Black Lives Matter statue stands for just 25 hours

London (CNN Business)Britain’s public service broadcaster has come under fire after a news segment featuring an uncensored racial slur was aired on TV.

In the segment, broadcast Tuesday night on the BBC’s “Points West” program, Bristol-based Social Affairs Correspondent Fiona Lamdin used the N-word as she reported on an apparently racially aggravated assault in the southwestern English city.
As Lamdin described how a healthcare worker was hit by a car, she warned viewers that they were about to hear “highly offensive language.”

    She then said assailants had called the healthcare worker “a n***er.”
    An Australian food company is finally renaming its racially offensive cheese brand
    An additional warning from an anchor was included before the segment started, to alert viewers that it contained offensive language and graphic images.

    A press officer for the BBC confirmed to CNN that the segment was also aired on Wednesday.
    “This was a story about a shocking unprovoked attack on a young black man. His family told the BBC about the racist language used by the attackers and wanted to see the full facts made public,” BBC News said in a statement.
    “A warning was given before this was reported. We are no longer running this version of the report but are continuing to pursue the story,” the statement added.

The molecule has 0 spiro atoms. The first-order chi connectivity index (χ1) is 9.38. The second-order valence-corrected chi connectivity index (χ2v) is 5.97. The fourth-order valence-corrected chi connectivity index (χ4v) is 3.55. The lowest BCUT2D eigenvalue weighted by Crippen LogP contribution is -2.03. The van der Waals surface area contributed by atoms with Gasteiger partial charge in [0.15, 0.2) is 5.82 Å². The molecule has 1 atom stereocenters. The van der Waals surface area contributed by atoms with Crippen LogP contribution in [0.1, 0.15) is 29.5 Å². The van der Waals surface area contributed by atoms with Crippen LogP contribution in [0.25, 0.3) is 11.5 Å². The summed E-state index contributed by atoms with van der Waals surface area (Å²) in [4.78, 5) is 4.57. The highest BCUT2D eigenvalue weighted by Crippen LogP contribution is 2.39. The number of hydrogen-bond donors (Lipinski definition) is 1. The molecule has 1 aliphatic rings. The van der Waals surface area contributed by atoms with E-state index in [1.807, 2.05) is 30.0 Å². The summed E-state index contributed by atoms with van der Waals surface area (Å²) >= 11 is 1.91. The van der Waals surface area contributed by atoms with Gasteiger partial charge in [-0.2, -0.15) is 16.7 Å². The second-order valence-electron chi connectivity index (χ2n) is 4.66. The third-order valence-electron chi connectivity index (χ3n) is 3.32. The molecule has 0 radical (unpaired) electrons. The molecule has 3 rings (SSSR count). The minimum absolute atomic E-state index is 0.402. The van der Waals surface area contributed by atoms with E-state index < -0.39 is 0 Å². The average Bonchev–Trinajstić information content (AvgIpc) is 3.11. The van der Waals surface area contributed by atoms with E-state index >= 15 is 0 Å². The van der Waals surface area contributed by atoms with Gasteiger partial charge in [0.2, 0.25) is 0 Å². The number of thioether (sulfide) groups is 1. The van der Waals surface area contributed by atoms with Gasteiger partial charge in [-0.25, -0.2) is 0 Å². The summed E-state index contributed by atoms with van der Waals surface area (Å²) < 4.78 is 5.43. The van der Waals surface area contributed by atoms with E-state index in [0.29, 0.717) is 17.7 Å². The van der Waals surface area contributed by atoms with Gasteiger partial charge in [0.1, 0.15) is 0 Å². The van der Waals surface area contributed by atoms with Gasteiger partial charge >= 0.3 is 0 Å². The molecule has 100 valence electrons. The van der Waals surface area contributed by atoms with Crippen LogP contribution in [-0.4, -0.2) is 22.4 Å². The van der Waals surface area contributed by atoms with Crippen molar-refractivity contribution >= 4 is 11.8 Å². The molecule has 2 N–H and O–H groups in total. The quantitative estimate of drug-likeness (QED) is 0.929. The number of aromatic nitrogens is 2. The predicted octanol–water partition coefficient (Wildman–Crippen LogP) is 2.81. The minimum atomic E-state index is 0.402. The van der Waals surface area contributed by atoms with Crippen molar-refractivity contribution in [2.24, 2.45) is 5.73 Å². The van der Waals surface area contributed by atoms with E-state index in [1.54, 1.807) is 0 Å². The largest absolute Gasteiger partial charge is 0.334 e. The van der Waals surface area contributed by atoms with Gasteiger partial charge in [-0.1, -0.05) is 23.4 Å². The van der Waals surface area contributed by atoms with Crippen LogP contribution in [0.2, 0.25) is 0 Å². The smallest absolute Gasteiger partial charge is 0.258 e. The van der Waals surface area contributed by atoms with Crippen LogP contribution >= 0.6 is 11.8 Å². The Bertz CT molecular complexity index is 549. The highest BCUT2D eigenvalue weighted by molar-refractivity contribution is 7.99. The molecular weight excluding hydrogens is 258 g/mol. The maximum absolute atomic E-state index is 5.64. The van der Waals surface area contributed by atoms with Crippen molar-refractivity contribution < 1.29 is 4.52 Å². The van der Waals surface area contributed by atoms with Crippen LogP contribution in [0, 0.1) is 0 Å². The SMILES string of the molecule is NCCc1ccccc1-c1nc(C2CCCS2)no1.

It is unclear if use of the word was deemed appropriate according to the BBC’s editorial guidelines, which state:
    “Output controllers and programme or content producers should ensure that strong language, especially the strongest language… is subject to careful consideration and appropriate referral, to ensure it is editorially justified, before it is included in our output.”
    What CEOs and managers should be doing for black employees
    Guidelines state that use of strong language must be “editorially justified, and signposted if appropriate, to ensure it meets audience expectations, wherever it appears.”
    “We must not include the strongest language before the watershed, or on radio when children are particularly likely to be in our audience, or in online or social media content likely to appeal to a significant proportion of children,” the guidance says.
    CNN has reached out Lamdin for comment.

      The city of Bristol has been in the spotlight after Black Lives Matter protesters pulled down a statue of a 17th-century slave trader last month.
      Protesters tied the bronze statue of Edward Colston with rope before toppling it, later rolling the statue to the nearby harbor and throwing it into the Avon river.
      Source: Read Full Article